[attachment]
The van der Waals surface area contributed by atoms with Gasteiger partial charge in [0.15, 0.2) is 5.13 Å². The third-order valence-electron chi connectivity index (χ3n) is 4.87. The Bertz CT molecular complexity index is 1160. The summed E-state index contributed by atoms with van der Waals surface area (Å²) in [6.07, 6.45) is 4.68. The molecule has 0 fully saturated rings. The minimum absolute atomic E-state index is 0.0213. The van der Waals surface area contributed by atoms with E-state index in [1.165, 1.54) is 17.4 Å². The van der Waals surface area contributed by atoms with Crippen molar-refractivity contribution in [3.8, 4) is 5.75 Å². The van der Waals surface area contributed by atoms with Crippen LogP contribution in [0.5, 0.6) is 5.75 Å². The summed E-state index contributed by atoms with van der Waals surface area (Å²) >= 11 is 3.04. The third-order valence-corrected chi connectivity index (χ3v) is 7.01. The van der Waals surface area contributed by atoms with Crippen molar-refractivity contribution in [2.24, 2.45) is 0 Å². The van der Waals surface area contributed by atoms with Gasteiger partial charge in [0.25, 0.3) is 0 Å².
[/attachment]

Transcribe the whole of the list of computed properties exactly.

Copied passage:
The van der Waals surface area contributed by atoms with Gasteiger partial charge in [0.15, 0.2) is 5.13 Å². The third-order valence-electron chi connectivity index (χ3n) is 4.87. The Bertz CT molecular complexity index is 1160. The summed E-state index contributed by atoms with van der Waals surface area (Å²) in [6.07, 6.45) is 4.68. The molecule has 0 fully saturated rings. The minimum absolute atomic E-state index is 0.0213. The van der Waals surface area contributed by atoms with E-state index in [1.165, 1.54) is 17.4 Å². The van der Waals surface area contributed by atoms with Crippen molar-refractivity contribution in [3.8, 4) is 5.75 Å². The van der Waals surface area contributed by atoms with Crippen LogP contribution in [0.5, 0.6) is 5.75 Å². The summed E-state index contributed by atoms with van der Waals surface area (Å²) >= 11 is 3.04. The third-order valence-corrected chi connectivity index (χ3v) is 7.01. The van der Waals surface area contributed by atoms with Crippen molar-refractivity contribution in [2.24, 2.45) is 0 Å². The van der Waals surface area contributed by atoms with Gasteiger partial charge in [0.25, 0.3) is 0 Å².